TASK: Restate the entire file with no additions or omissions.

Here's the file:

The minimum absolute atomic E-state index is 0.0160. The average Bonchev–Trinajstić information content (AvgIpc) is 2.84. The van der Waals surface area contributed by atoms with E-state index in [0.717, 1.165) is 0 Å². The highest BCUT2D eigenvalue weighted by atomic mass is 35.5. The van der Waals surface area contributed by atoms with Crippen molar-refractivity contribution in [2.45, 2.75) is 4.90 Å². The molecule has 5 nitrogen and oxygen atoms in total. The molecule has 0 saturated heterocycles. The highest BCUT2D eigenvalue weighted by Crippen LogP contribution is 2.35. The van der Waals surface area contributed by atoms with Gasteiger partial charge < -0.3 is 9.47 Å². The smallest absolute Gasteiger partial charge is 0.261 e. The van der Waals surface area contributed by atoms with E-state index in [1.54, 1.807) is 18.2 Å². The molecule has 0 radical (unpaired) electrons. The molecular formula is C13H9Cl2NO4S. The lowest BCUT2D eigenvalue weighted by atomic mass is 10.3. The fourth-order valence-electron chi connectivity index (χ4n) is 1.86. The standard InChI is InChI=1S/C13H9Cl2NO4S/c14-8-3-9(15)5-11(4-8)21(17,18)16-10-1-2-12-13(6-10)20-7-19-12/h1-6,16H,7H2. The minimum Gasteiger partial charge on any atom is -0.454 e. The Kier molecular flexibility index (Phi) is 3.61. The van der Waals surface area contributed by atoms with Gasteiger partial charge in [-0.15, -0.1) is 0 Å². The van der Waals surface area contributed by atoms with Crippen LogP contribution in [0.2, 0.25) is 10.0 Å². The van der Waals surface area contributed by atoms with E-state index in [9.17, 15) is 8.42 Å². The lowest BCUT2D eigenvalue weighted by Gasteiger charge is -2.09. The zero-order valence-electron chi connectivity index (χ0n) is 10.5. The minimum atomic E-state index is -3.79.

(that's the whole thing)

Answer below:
The minimum absolute atomic E-state index is 0.0160. The average Bonchev–Trinajstić information content (AvgIpc) is 2.84. The van der Waals surface area contributed by atoms with E-state index in [0.717, 1.165) is 0 Å². The highest BCUT2D eigenvalue weighted by atomic mass is 35.5. The van der Waals surface area contributed by atoms with Crippen molar-refractivity contribution in [2.45, 2.75) is 4.90 Å². The molecule has 5 nitrogen and oxygen atoms in total. The molecule has 0 saturated heterocycles. The highest BCUT2D eigenvalue weighted by Crippen LogP contribution is 2.35. The van der Waals surface area contributed by atoms with Gasteiger partial charge < -0.3 is 9.47 Å². The smallest absolute Gasteiger partial charge is 0.261 e. The van der Waals surface area contributed by atoms with E-state index in [1.54, 1.807) is 18.2 Å². The molecule has 0 radical (unpaired) electrons. The molecular formula is C13H9Cl2NO4S. The lowest BCUT2D eigenvalue weighted by atomic mass is 10.3. The fourth-order valence-electron chi connectivity index (χ4n) is 1.86. The standard InChI is InChI=1S/C13H9Cl2NO4S/c14-8-3-9(15)5-11(4-8)21(17,18)16-10-1-2-12-13(6-10)20-7-19-12/h1-6,16H,7H2. The minimum Gasteiger partial charge on any atom is -0.454 e. The Kier molecular flexibility index (Phi) is 3.61. The van der Waals surface area contributed by atoms with Gasteiger partial charge in [-0.15, -0.1) is 0 Å². The van der Waals surface area contributed by atoms with Crippen LogP contribution in [0.2, 0.25) is 10.0 Å². The van der Waals surface area contributed by atoms with E-state index in [9.17, 15) is 8.42 Å². The lowest BCUT2D eigenvalue weighted by Gasteiger charge is -2.09. The zero-order valence-electron chi connectivity index (χ0n) is 10.5. The minimum atomic E-state index is -3.79.